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WTF IS THIS US House passed bill ravaging toxic-waste law - on same day as W. Virginia chemical spill

As West Virginians were learning Thursday of a devastating chemical spill in the Elk River that has rendered water undrinkable for 300,000 people, the US House of Representatives was busy gutting federal hazardous-waste cleanup law.
The House passed the Reducing Excessive Deadline Obligations Act that would ultimately eliminate requirements for the Environmental Protection Agency to review and update hazardous-waste disposal regulations in a timely manner, and make it more difficult for the government to compel companies that deal with toxic substances to carry proper insurance for cleanups, pushing the cost on to taxpayers.
In addition, the bill would result in slower response time in the case of a disaster, requiring increased consultation with states before the federal government calls for cleanup of Superfund sites - where hazardous waste could affect people and the environment.
The bill amends both the Solid Waste Disposal Act and the Comprehensive Environmental Response, Compensation and Liability Act - often referred to as Superfund, which was created in 1980 to hold polluter industries accountable for funding the cleanup of hazardous-waste sites.
There are over 1,300 priority Superfund sites in the US.
The legislation was passed by a vote of 225 to 188, mostly along party lines, with all but four Republicans supporting the bill and all but five Democrats opposing it. One of those Democrats crossing party lines to support the changes to environmental law was Rep. Nick Rahall of West Virginia.
The sponsor of the bill, Rep. Cory Gardner (R-CO), touted the “common-sense” changes as needed economic relief.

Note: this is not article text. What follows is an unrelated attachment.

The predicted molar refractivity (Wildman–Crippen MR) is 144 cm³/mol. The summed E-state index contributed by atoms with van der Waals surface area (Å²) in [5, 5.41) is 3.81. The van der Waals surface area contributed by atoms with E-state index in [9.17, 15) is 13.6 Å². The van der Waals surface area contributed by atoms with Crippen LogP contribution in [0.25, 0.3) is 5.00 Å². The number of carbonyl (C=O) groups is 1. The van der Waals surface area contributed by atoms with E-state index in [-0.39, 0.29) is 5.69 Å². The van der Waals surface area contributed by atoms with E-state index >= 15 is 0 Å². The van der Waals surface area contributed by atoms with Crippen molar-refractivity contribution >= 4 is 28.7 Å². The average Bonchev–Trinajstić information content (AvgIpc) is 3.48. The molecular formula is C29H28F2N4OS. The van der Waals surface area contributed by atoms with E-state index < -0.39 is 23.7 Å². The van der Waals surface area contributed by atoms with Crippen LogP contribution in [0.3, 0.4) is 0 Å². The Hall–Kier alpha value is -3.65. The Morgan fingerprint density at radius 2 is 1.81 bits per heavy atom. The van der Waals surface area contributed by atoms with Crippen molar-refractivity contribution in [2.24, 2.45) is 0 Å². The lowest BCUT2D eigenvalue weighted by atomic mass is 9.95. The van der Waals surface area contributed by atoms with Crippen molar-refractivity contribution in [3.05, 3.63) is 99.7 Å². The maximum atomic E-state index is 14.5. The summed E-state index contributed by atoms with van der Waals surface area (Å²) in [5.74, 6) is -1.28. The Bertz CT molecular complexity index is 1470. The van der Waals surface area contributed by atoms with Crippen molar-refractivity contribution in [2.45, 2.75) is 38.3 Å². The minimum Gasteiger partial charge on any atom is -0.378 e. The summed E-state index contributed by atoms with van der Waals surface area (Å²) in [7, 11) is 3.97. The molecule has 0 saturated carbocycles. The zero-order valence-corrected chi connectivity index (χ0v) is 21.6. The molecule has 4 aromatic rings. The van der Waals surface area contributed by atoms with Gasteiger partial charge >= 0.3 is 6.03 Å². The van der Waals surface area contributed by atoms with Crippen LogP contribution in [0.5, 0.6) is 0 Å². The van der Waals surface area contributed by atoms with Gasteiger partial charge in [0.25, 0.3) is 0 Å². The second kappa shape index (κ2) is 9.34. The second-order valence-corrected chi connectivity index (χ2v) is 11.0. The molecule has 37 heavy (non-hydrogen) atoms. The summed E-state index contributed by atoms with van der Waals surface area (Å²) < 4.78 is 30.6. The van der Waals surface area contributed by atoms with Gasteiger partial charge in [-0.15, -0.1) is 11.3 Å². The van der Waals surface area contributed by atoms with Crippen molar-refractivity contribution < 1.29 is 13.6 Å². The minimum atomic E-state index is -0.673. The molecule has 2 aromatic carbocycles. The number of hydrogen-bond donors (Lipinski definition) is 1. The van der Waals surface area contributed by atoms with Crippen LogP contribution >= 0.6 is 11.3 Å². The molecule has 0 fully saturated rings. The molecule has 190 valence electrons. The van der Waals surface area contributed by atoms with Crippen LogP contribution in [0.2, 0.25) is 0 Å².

"We are five years into this failed experiment of increased government spending, taxation, and regulation," Gardner said in a statement. "The results are clear: The power to grow our economy and put Americans back to work lies in the private sector. With more than 80,000 pages of new federal regulations published in 2013 alone, common-sense revisions of existing rules and regulations are a vital part of ensuring businesses that power our state and local economies are given the capability to grow."
Critics point out that the bill severely weakens environmental protections. Earthjustice and 128 public interest groups said the legislation would “threaten human health and the environment while protecting polluters from liability for the costs of toxic cleanups.”  more from RT   thank you Terry

H.R. 2279, Reducing Excessive Deadline Obligations Act of 2013


read complete document  (pdf, 22 kb)As ordered reported by the House Committee on Energy and Commerce on June 19, 2013H.R. 2279 would amend laws concerning the Environmental Protection Agency’s (EPA’s) oversight of hazardous substances. The bill would authorize EPA to review regulations related to solid waste disposal only when necessary instead of every three years as required under current law. The legislation also would remove a long-expired deadline, which EPA has already met, regarding regulations for the owners and operators of certain types of facilities that produce, transport, treat, store, and dispose of hazardous substances. In addition, the bill would direct that any financial requirements established by EPA for such owners and operators do not preempt state or other federal agency requirements.